A rendering of a Rising Barn "Domo" unit. Image courtesy of Rising Barn.
A rendering of local San Antonio design and structure company Rising Barn's "Domo" unit. Credit: Courtesy / Rising Barn

The idea of minimalism can be traced to Greece when Diogenes, a son of a wealthy banker, rejected his family’s lifestyle of opulence. Throughout his life, Diogenes critiqued high society’s standards, norms, and beliefs.

He is known to be one of the most influential cynic philosophers. Like many cynic philosophers who wanted to live virtuously within nature’s benedictions, Diogenes encouraged individuals to rethink the definition of a simple and meaningful life. French artist Jean-Léon Gérôme famously depicts Diogenes living out of a wine barrel surrounded by only the basic needs, demonstrating the lifestyle the great philosopher opted for.

Today, such extremes are perhaps not the norm. However, Joshua Fields and Ryan Nicodemus, authors of Minimalism: Live a Meaningful Life, Graham Hill from the blog Life Edited, and countless others have strived to introduce us to the “minimalistic” lifestyle.

Fields and Nicodemus are two individuals who traded their six-figure salaries and previous ways of life in search of how to best define a meaningful life. The duo recently launched its message onto a platform with the capability of reaching 90 million users worldwide through their Netflix documentary Minimalism: A Documentary about the Important Things.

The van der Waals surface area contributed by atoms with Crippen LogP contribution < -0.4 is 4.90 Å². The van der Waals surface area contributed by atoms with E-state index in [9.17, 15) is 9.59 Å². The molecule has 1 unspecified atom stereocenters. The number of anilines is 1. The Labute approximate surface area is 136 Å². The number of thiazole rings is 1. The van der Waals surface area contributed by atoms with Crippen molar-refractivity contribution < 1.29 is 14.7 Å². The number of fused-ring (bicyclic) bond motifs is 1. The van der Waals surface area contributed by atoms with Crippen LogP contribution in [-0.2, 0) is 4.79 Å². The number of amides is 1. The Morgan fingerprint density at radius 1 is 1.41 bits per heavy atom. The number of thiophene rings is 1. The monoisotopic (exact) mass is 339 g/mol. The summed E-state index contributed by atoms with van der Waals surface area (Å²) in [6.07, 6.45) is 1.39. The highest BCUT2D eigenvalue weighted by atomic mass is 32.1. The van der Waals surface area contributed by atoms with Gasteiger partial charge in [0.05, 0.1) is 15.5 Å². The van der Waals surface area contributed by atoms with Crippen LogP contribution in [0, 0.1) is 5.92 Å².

The movie depicts the story of the two minimalists as they travel the country promoting their new approach to life and spreading the message of how one could learn to become a minimalist in the hope of finding a better balance. By including a wide range of experts on the topic of consumerism in the United States, a structured examination is made based on key motivators for a happy existence. Audience members are left pondering their “needs” versus “wants,” their large homes, packed closets, and stuffed schedules. At an alarming rate, the amounts of “wants” made available to consumers today are being extrapolated by the high efficiency in manufacturing and marketing that exploit our weakness for more.

The minimalistic movement of today reminds us that our consumption appears to be on autopilot, and our excessive desire for more is not equally matched with our income earned, nor is it considerate of the planet’s long-term health. More so, in a time of great technological advances and such a vast creation of wealth, society has mindfully rejected and failed to reach a consensus on how to address fair access to clean energy, food, and water.

According to NPR’s All Things Considered, the average American house size has more than doubled since the 1950s, yet the use of storage containers has sprawled into a $22 billion industry, indicating that our big homes are not big enough for our stuff.

Graham Hill, a TED talk presenter through his Life Edited page, provides innovative guidance and useful tips for maximizing the usage of space within a home. In a simple demonstration, Hill and his team masterfully remodel a small 420 sq. ft. apartment in New York City to minimalistically include all the essentials. The completed Manhattan apartment project includes a working space, accommodations to seat 10 guests for dinner, a sofa with a television projector, and can comfortably host two overnight guests. Hill and his team at Life Edited remind us that “less is more.”